Gaelic 2030 conference – summary #gàidhlig #cleachdi


The Scottish Parliament’s think-tank Scotland’s Futures Forum held a conference about Gaelic on the 6th of December. It was entitled ‘Buaidh is piseach – Scotland 2030: Gaelic – what would success look like?’

The aim of the conference was to look forward at the position that Gaelic could and should have in 2030 and further on.

The presiding officer Ken Macintosh MSP was in the chair and we heard from panel of speakers: Professor Wilson McLeod (University of Edinburgh); broadcaster, journalist and musician Mary Ann Kennedy and Professor Tadhg Ó hIfearnáin (NUI Galway).

If you weren’t present, you can watch the lectures and the question and answer session which are now available online.

Video of the proceedings in the original languages (Gaelic and Irish):

 

Video of the proceedings with English interpretation:

This was followed by workshops and while these weren’t recorded, we will shortly be making a full written report of the conference containing all their views and recommendations.

Here are some of the main points made in the workshops:

  • It’s good to get the chance to come together as a community both to meet up and to discuss issues affecting Gaelic – this doesn’t happen often enough.
  • It is important that Gaelic is normalised in services, policy and strategy in Gaelic communities.
  • There is a need for places where people can use Gaelic and it was heard that Gaelic hubs were necessary both in traditional Gaelic communities (e.g. Cnoc Soilleir in Uist) and also in cities like Glasgow, Edinburgh and Inverness.
  • Economic development is hugely important for traditional Gaelic communities but it’s absolutely essential that Gaelic be placed at the heart of economic development initiatives . Economic development which doesn’t mainstream and prioritise Gaelic could well do more harm than good to the language.
  • Communities are at the centre of language development but they require support, funding and guidance from outside too, from the Government, universities and other public, voluntary and private groups in order to succeed. Communities need to have more power to to help them in this.
  • The family is crucial and nothing is as important for the language as inter-generational transmission.
  • Gaelic education is hugely important and should be developed and expanded with further support and more teachers. We shouldn’t expect, however, that the situation of Gaelic will be improved through education alone. Opportunities outside the school are needed too.
  • Identity is important for the language. The people of Scotland as a whole need to be more aware of the language and visibility and audibility is important for this. Action is needed to improve the confidence of Gaelic speakers by encouraging a strong linguistic identity – both for native Gaelic speakers and for pupils in Gaelic medium education to encourage use and inter-generational transmission.

This is only a quick summary – there will be much more in our final report which we will publicise here and on social media as soon as it is completed.

We have also made a short video with some of the main points raised. Here is the Gaelic version:

And here is the English version:

If you have any thoughts on anything raised at the conference, why not let us know on twitter with the hashtag #Alba2030.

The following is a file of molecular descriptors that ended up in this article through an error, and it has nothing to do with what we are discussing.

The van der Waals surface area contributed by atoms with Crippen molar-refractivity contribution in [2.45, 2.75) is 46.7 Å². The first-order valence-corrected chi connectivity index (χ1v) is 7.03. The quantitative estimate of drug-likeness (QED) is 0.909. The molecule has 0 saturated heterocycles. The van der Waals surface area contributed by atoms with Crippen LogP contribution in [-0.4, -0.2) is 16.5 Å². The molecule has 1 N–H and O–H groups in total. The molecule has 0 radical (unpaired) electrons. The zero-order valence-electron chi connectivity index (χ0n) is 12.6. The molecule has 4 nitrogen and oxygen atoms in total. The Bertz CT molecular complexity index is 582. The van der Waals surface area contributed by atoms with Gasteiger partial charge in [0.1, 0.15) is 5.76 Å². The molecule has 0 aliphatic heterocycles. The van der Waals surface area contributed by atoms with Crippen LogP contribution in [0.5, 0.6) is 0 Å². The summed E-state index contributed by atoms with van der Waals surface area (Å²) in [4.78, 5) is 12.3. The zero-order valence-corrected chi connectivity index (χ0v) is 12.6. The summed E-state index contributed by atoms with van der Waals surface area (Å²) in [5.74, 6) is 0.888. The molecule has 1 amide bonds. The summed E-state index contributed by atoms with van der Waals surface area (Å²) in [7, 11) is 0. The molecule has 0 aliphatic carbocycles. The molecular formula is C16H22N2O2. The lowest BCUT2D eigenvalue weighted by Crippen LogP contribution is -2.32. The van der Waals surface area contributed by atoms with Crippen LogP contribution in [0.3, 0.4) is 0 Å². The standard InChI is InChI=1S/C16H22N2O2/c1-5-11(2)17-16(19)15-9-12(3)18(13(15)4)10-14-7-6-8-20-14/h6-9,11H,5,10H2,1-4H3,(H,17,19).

Alasdair

Alasdair.maccaluim@parliament.scot

Iain Macleòid – caraid dhuinn agus dhan Ghàidhlig #gaidhlig #gaelic


Bha na h-Oifigearan Gàidhlig ann am Pàrlamaid na h-Alba uamhasach fhèin duilich cluinntinn an t-seachdain sa chaidh gun do chaochail Iain Macleòid.

‘S e deagh charaid dhan t-seirbheis Ghàidhlig agus dhan Phàrlamaid a bh’ ann an Iain.

john-m

Tha sgeulachd Iain – agus mar a chuidich athchuinge a chur e a-steach gus achd Gàidhlig fhaighinn – mar phàirt den taisbeanadh againn sa Phàrlamaid.

Iain Gaidhlig

A bharrachd air a bhith a’ togail a ghuth sa Phàrlamaid, bha Iain gu tric an seo airson tachartasan co-cheangailte ris a’ Ghàidhlig – uaireannan gus pàirt a ghabhail annta agus uaireannan airson eadar-theangachadh mar aon.

Rinn e tòrr obair eadar-theangachaidh dhan Phàrlamaid tro na bliadhnaichean cuideachd.

Bidh sinn ga ionndrainn gu mòr,

Gus am bris an latha.

Alasdair agus Mark

gaidhlig@parliament.scot

Your Parliament, Your #Gaelic, Your Views, says Presiding Officer #gàidhlig


Gaelic speakers, Gaelic learners and non-Gaelic speakers are all being encouraged to give theirs views to the Scottish Parliament on the future shape of its Gaelic services.

Whether you take the short, three minute online survey about using Holyrood’s Gaelic facilities, or whether you want to submit a formal submission on the Parliament’s next Gaelic Language Plan, the Presiding Officer, Ken Macintosh, is urging people to have their say.

Announcing the launch of the online surveys, Presiding Officer, the Rt Hon Ken Macintosh MSP said:

Gaelic matters.  Whether or not you are Highland-born like me, it is part of who we are and part of Scotland’s rich cultural identity.

The Scottish Parliament recognises Gaelic’s special status and that’s reflected in our laws, and in the Gaelic services we offer people when visiting Holyrood and engaging with the Parliament.

That’s why we are launching two surveys about our Gaelic services – a quick and easy one to tell us briefly what you think, and a more detailed one about our Gaelic Language plan that covers our approach for the next five years.

“Do Phàrlamaid, do chànain, thoir dhuinn do bheachdan.  It’s your Parliament, your Gaelic, tell us your views.”

You can find out more about the formal consultation in English or Gàidhlig

Alasdair

gaidhlig@parliament.scot